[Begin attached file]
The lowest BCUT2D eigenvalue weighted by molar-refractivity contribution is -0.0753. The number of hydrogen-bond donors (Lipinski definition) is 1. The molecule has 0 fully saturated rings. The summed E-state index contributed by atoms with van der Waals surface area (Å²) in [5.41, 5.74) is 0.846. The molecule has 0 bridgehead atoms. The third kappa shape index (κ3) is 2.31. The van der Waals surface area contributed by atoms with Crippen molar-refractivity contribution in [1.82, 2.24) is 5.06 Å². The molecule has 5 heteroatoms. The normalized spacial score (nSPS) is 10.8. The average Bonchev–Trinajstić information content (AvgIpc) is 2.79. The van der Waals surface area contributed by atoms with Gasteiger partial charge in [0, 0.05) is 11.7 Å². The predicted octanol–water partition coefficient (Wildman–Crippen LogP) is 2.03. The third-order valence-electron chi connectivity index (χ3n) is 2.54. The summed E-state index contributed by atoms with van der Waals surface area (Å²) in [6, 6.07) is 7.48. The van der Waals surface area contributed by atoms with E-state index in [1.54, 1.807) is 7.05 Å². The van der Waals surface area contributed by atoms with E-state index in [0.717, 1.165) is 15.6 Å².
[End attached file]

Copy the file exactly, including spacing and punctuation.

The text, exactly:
The lowest BCUT2D eigenvalue weighted by molar-refractivity contribution is -0.0753. The number of hydrogen-bond donors (Lipinski definition) is 1. The molecule has 0 fully saturated rings. The summed E-state index contributed by atoms with van der Waals surface area (Å²) in [5.41, 5.74) is 0.846. The molecule has 0 bridgehead atoms. The third kappa shape index (κ3) is 2.31. The van der Waals surface area contributed by atoms with Crippen molar-refractivity contribution in [1.82, 2.24) is 5.06 Å². The molecule has 5 heteroatoms. The normalized spacial score (nSPS) is 10.8. The average Bonchev–Trinajstić information content (AvgIpc) is 2.79. The van der Waals surface area contributed by atoms with Gasteiger partial charge in [0, 0.05) is 11.7 Å². The predicted octanol–water partition coefficient (Wildman–Crippen LogP) is 2.03. The third-order valence-electron chi connectivity index (χ3n) is 2.54. The summed E-state index contributed by atoms with van der Waals surface area (Å²) in [6, 6.07) is 7.48. The van der Waals surface area contributed by atoms with E-state index in [1.54, 1.807) is 7.05 Å². The van der Waals surface area contributed by atoms with E-state index in [0.717, 1.165) is 15.6 Å².